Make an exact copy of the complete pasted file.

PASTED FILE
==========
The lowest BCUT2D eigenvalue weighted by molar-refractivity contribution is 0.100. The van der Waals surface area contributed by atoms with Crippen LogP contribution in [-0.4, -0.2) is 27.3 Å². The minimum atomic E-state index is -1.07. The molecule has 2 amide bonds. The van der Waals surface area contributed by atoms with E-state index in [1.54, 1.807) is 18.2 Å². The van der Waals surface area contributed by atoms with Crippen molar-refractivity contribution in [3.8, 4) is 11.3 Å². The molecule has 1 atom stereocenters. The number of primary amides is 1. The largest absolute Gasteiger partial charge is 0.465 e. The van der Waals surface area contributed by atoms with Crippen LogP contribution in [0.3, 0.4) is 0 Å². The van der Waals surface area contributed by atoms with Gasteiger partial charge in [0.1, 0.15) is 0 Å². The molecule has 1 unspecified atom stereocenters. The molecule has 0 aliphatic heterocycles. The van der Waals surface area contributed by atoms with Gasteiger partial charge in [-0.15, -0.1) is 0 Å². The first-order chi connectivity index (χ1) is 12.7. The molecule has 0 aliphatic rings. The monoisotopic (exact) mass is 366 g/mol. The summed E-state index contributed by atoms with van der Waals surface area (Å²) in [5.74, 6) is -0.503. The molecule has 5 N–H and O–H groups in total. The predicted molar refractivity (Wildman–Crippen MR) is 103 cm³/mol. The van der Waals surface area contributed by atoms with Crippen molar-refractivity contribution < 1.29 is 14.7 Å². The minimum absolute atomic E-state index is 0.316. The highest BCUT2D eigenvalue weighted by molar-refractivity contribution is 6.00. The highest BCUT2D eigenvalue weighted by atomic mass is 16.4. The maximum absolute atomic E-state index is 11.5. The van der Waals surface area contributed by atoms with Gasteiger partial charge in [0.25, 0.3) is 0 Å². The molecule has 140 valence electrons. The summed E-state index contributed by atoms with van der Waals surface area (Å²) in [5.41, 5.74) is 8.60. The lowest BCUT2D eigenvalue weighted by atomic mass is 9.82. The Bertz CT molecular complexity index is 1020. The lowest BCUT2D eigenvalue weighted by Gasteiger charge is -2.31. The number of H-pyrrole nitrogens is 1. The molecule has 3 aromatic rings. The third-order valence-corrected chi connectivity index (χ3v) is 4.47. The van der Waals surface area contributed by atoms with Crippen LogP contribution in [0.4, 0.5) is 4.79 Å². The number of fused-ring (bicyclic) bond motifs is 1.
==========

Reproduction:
The lowest BCUT2D eigenvalue weighted by molar-refractivity contribution is 0.100. The van der Waals surface area contributed by atoms with Crippen LogP contribution in [-0.4, -0.2) is 27.3 Å². The minimum atomic E-state index is -1.07. The molecule has 2 amide bonds. The van der Waals surface area contributed by atoms with E-state index in [1.54, 1.807) is 18.2 Å². The van der Waals surface area contributed by atoms with Crippen molar-refractivity contribution in [3.8, 4) is 11.3 Å². The molecule has 1 atom stereocenters. The number of primary amides is 1. The largest absolute Gasteiger partial charge is 0.465 e. The van der Waals surface area contributed by atoms with Crippen LogP contribution in [0.3, 0.4) is 0 Å². The van der Waals surface area contributed by atoms with Gasteiger partial charge in [0.1, 0.15) is 0 Å². The molecule has 1 unspecified atom stereocenters. The molecule has 0 aliphatic heterocycles. The van der Waals surface area contributed by atoms with Gasteiger partial charge in [-0.15, -0.1) is 0 Å². The first-order chi connectivity index (χ1) is 12.7. The molecule has 0 aliphatic rings. The monoisotopic (exact) mass is 366 g/mol. The summed E-state index contributed by atoms with van der Waals surface area (Å²) in [5.74, 6) is -0.503. The molecule has 5 N–H and O–H groups in total. The predicted molar refractivity (Wildman–Crippen MR) is 103 cm³/mol. The van der Waals surface area contributed by atoms with Crippen molar-refractivity contribution < 1.29 is 14.7 Å². The minimum absolute atomic E-state index is 0.316. The highest BCUT2D eigenvalue weighted by molar-refractivity contribution is 6.00. The highest BCUT2D eigenvalue weighted by atomic mass is 16.4. The maximum absolute atomic E-state index is 11.5. The van der Waals surface area contributed by atoms with Gasteiger partial charge in [0.25, 0.3) is 0 Å². The molecule has 140 valence electrons. The summed E-state index contributed by atoms with van der Waals surface area (Å²) in [5.41, 5.74) is 8.60. The lowest BCUT2D eigenvalue weighted by atomic mass is 9.82. The Bertz CT molecular complexity index is 1020. The lowest BCUT2D eigenvalue weighted by Gasteiger charge is -2.31. The number of H-pyrrole nitrogens is 1. The molecule has 3 aromatic rings. The third-order valence-corrected chi connectivity index (χ3v) is 4.47. The van der Waals surface area contributed by atoms with Crippen LogP contribution in [0.4, 0.5) is 4.79 Å². The number of fused-ring (bicyclic) bond motifs is 1.